9. This guy is so screwed. If he was a muslim he wouldn’t have to go to the pig farm or the bacon factory, but, Christian–dead meat.

    They could just as easily assigned a route with a pp abortion clinic.

    Why would Christians and Muslims be treated differently?

    Michael Ejercito (249c90)

  10. Its interesting, a few years back there was a big controversy in minnesota, because muslim cab drivers would not take dogs, even if the person getting in the cab is blind.

    The fact is this christian driver does not and cannot know why she is going there. For all he knows, she might work there. So what all this becomes, most likely, is pregnancy discrimination, or maybe even full sex discrimination. I think I have told you guys before about how I feel about discrimination.

    First, if you work for the state, the state can make lawful work that you morally object to a job requirement. If you are an open borders guy, the state can still require you to enforce immigration law, and if you can’t tough on you. If you work in a state-owned hospital and it says, carry out abortions or else you are fired, I don’t care if it is a religious stance for you: you do it, or you walk. At least the state is free to take that stand.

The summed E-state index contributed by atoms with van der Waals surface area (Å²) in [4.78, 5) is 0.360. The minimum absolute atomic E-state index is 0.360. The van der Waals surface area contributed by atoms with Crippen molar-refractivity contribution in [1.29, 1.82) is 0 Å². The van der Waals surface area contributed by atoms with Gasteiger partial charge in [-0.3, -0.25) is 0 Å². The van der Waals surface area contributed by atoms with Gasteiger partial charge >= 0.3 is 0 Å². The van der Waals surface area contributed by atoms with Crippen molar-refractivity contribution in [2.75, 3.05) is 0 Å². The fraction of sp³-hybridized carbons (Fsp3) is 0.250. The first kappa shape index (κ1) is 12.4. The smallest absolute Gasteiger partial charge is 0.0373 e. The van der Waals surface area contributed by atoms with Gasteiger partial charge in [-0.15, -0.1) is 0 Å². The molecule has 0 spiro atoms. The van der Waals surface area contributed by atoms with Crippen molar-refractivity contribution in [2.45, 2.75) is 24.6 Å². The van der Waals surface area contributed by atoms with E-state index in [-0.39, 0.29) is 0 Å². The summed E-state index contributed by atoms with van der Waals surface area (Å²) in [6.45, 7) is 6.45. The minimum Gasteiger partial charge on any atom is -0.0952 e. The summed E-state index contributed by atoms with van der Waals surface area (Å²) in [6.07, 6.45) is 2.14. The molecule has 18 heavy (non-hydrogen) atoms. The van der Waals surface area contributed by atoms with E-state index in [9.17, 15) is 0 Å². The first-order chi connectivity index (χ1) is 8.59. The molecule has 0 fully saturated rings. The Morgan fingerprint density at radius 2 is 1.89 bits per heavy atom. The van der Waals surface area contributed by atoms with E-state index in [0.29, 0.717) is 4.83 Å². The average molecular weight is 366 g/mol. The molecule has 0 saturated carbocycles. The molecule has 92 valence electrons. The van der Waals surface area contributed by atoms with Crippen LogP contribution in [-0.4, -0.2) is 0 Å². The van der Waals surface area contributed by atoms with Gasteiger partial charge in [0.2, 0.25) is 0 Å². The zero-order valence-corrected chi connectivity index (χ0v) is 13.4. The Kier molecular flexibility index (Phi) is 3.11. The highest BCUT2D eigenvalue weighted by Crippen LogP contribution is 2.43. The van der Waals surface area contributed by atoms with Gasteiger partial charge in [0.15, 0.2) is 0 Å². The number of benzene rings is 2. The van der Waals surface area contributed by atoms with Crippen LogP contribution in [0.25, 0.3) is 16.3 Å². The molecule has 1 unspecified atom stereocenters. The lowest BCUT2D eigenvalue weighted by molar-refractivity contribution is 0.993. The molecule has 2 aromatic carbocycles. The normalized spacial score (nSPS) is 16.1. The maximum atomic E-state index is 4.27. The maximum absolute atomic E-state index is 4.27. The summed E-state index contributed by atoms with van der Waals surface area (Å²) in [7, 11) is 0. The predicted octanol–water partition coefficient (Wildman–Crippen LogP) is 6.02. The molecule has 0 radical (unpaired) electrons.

And likewise, I wouldn’t allow cab drivers to exclude the disabled. On the other hand, I wouldn’t require a cab to carry pets, because they have a rational concern for pet hair and waste, claws that might cut the upholstery, etc.

    Aaron Worthing (A.W.) (e7d72e)

  11. That’s not so. You don’t have to hire a worker who will not do his job — such as handling pork (or beef if he’s a Hindu or any meat because he’s a Buddhist). The law is not that screwed up. Yet.

    Look at it the other way. This guy was imposing his religion on the taxpayers who are paying his salary.

    nk (db4a41)

  12. My comment was a response to Jim’s #8.

    nk (db4a41)

  13. Here’s the complaint which alleges that CARTS violated Title VII, a federal law that prevents religious discrimination. I’m not sure how Title VII would relate to Muslim taxi drivers and dogs and alcohol.

    Tanny O'Haley (12193c)

  14. This guy is so screwed. If he was a muslim he wouldn’t have to go to the pig farm or the bacon factory, but, Christian–dead meat.

    They could just as easily assigned a route with a pp abortion clinic.

    Comment by Jim